–  having regard to the Council of Europe Convention on the Recognition of Qualifications concerning Higher Education in the European Region (the Lisbon Recognition Convention) and the Recommendation on the use of qualifications frameworks in the recognition of foreign qualifications, which refers explicitly to the EQF as a tool to be used in academic recognition,

      having regard to the strategy ‘Widening Participation for Equity and Growth: A Strategy for the Development of the Social Dimension and Lifelong Learning in the European Higher Education Area to 2020’, which covers all countries participating in the EQF,

      having regard to the 2015 UNESCO report on Recognition, Validation and Accreditation of Non-formal and Informal Learning in UNESCO Member States,

    –  having regard to Directive 2005/36/EC of the European Parliament and of the Council of 7 September 2005 on the recognition of professional qualifications[10], as amended by Directive 2013/55/EU of the European Parliament and of the Council of 20 November 2013[11],

    –  having regard to the question to the Commission on the European Qualification Framework for lifelong learning (O-000038/2017 – B8 0218/2017),

    –  having regard to Rules 128(5) and 123(2) of its Rules of Procedure,

    A.  whereas a proper recognition, understanding and evaluation of skills extends beyond the realms of what is sought after by the labour market; whereas the skills that are available and in demand on the labour market would benefit from an EQF which can identify and match those skills and thus provide social and economic benefits; whereas it is fundamental to help individuals to acquire and refresh competencies and skills throughout the course of their lives;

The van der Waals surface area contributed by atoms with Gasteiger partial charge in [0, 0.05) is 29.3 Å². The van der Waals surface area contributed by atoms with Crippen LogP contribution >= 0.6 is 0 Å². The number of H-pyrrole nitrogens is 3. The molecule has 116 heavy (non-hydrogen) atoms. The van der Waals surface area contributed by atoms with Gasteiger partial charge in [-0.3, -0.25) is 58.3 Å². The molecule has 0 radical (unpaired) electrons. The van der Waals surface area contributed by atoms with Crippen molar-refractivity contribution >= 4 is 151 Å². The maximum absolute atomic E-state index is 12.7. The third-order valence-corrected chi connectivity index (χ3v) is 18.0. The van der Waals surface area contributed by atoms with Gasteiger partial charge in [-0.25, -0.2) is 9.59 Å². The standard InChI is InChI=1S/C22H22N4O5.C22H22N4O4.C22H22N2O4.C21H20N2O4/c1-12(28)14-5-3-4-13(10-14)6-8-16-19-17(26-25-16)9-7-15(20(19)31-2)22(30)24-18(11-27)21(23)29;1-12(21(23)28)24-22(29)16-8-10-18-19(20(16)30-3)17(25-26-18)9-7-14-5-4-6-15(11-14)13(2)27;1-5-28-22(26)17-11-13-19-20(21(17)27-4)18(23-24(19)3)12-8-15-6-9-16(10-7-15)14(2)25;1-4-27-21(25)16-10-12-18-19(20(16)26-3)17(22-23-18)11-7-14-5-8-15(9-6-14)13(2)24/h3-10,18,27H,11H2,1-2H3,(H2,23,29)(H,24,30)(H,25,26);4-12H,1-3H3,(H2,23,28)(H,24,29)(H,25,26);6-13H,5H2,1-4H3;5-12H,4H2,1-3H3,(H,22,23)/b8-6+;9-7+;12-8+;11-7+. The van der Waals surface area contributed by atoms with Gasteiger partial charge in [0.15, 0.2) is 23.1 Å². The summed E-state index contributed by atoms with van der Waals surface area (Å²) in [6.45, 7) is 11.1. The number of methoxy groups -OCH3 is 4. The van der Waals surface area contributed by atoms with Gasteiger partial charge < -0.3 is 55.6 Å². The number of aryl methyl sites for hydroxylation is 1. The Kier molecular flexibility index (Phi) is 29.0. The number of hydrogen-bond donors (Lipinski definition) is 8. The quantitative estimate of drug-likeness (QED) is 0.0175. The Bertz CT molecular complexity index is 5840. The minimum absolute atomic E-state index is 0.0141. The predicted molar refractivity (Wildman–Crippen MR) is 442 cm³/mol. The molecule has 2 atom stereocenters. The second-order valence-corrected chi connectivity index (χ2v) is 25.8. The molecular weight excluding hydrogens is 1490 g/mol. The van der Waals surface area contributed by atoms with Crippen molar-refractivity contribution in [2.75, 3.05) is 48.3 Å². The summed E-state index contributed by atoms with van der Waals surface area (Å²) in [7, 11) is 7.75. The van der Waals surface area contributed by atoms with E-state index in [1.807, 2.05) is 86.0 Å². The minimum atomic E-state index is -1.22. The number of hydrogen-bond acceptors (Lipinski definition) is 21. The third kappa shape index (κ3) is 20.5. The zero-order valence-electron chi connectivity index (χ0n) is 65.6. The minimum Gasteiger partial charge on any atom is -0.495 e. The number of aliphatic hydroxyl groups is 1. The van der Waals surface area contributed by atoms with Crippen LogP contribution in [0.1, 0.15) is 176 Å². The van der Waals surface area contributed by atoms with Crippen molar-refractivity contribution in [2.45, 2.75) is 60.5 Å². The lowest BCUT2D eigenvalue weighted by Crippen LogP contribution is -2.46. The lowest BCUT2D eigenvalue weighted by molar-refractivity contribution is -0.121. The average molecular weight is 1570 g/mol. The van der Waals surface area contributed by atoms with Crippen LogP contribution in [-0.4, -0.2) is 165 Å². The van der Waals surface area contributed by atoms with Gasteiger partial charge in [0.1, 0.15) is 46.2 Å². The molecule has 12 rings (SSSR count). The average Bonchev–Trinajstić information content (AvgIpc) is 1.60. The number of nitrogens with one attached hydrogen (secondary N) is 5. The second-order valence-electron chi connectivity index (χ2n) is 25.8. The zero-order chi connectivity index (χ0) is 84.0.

B.  whereas greater comparability of qualifications increases the possibility of employment and professional growth for all migrant workers;

    C.  whereas focus should be placed on ICT skills, and structural measures should be introduced to help people acquire and validate these skills;

    D.  whereas, by taking account of the new challenges that society poses and of technological and demographic change, the EQF, through the process of its further development, can support lifelong learning in both supporting equal opportunities and educational justice, and improving the permeability between the education and training systems; whereas education and training should help people to adapt to whatever circumstances they may face by upskilling and educating them holistically, so that they become critical, confident and independent, and also acquire the skills that are needed for the 21st century;

    E.  whereas the continuous development of knowledge, skills and competences – also known as lifelong learning – can contribute to improving people’s individual work and life choices and help people achieve personal development and reach their full potential, thus bringing benefits for society, as well as improving people’s chances of finding a job and safeguarding their careers;

    F.  whereas one of the goals of the EQF is to facilitate comparison between education systems and thus provide an impetus for change and reforms at national and sectoral level, with a view to achieving the objectives of the Europe 2020 strategy and the ET 2020 framework;

    G.  whereas owing to Member States’ lack of ambition, and despite the engagement demonstrated so far, a lack of transparency of qualifications and a low foreign qualification recognition rate still persist; whereas adjustments to the EQF are required in order to make qualifications even more transparent and comparable;